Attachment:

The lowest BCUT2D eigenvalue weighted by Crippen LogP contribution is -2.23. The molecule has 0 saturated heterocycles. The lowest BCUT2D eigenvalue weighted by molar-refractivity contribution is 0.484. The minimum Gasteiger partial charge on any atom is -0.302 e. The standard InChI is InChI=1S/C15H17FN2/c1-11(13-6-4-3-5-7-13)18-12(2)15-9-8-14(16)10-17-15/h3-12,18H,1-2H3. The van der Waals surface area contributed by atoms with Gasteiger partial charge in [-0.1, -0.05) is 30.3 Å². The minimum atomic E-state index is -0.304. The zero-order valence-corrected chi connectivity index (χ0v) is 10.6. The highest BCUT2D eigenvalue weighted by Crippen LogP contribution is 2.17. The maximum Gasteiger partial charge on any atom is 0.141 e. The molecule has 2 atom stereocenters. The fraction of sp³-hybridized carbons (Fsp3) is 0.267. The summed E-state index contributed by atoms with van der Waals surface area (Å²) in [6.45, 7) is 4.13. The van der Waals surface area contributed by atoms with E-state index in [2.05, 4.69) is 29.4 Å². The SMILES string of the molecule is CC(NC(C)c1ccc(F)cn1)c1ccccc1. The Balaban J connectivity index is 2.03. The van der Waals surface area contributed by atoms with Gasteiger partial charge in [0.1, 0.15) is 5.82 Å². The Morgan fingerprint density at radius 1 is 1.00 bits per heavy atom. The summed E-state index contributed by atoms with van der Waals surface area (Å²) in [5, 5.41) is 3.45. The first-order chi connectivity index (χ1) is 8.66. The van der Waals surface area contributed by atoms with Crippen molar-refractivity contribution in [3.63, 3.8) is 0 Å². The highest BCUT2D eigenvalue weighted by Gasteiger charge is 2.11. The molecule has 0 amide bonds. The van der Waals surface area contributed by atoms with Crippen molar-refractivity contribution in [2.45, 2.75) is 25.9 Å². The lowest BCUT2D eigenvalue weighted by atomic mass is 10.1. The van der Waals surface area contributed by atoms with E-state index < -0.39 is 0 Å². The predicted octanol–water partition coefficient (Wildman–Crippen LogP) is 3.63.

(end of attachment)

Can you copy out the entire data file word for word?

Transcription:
The lowest BCUT2D eigenvalue weighted by Crippen LogP contribution is -2.23. The molecule has 0 saturated heterocycles. The lowest BCUT2D eigenvalue weighted by molar-refractivity contribution is 0.484. The minimum Gasteiger partial charge on any atom is -0.302 e. The standard InChI is InChI=1S/C15H17FN2/c1-11(13-6-4-3-5-7-13)18-12(2)15-9-8-14(16)10-17-15/h3-12,18H,1-2H3. The van der Waals surface area contributed by atoms with Gasteiger partial charge in [-0.1, -0.05) is 30.3 Å². The minimum atomic E-state index is -0.304. The zero-order valence-corrected chi connectivity index (χ0v) is 10.6. The highest BCUT2D eigenvalue weighted by Crippen LogP contribution is 2.17. The maximum Gasteiger partial charge on any atom is 0.141 e. The molecule has 2 atom stereocenters. The fraction of sp³-hybridized carbons (Fsp3) is 0.267. The summed E-state index contributed by atoms with van der Waals surface area (Å²) in [6.45, 7) is 4.13. The van der Waals surface area contributed by atoms with E-state index in [2.05, 4.69) is 29.4 Å². The SMILES string of the molecule is CC(NC(C)c1ccc(F)cn1)c1ccccc1. The Balaban J connectivity index is 2.03. The van der Waals surface area contributed by atoms with Gasteiger partial charge in [0.1, 0.15) is 5.82 Å². The Morgan fingerprint density at radius 1 is 1.00 bits per heavy atom. The summed E-state index contributed by atoms with van der Waals surface area (Å²) in [5, 5.41) is 3.45. The first-order chi connectivity index (χ1) is 8.66. The van der Waals surface area contributed by atoms with Crippen molar-refractivity contribution in [3.63, 3.8) is 0 Å². The highest BCUT2D eigenvalue weighted by Gasteiger charge is 2.11. The molecule has 0 amide bonds. The van der Waals surface area contributed by atoms with Crippen molar-refractivity contribution in [2.45, 2.75) is 25.9 Å². The lowest BCUT2D eigenvalue weighted by atomic mass is 10.1. The van der Waals surface area contributed by atoms with E-state index < -0.39 is 0 Å². The predicted octanol–water partition coefficient (Wildman–Crippen LogP) is 3.63.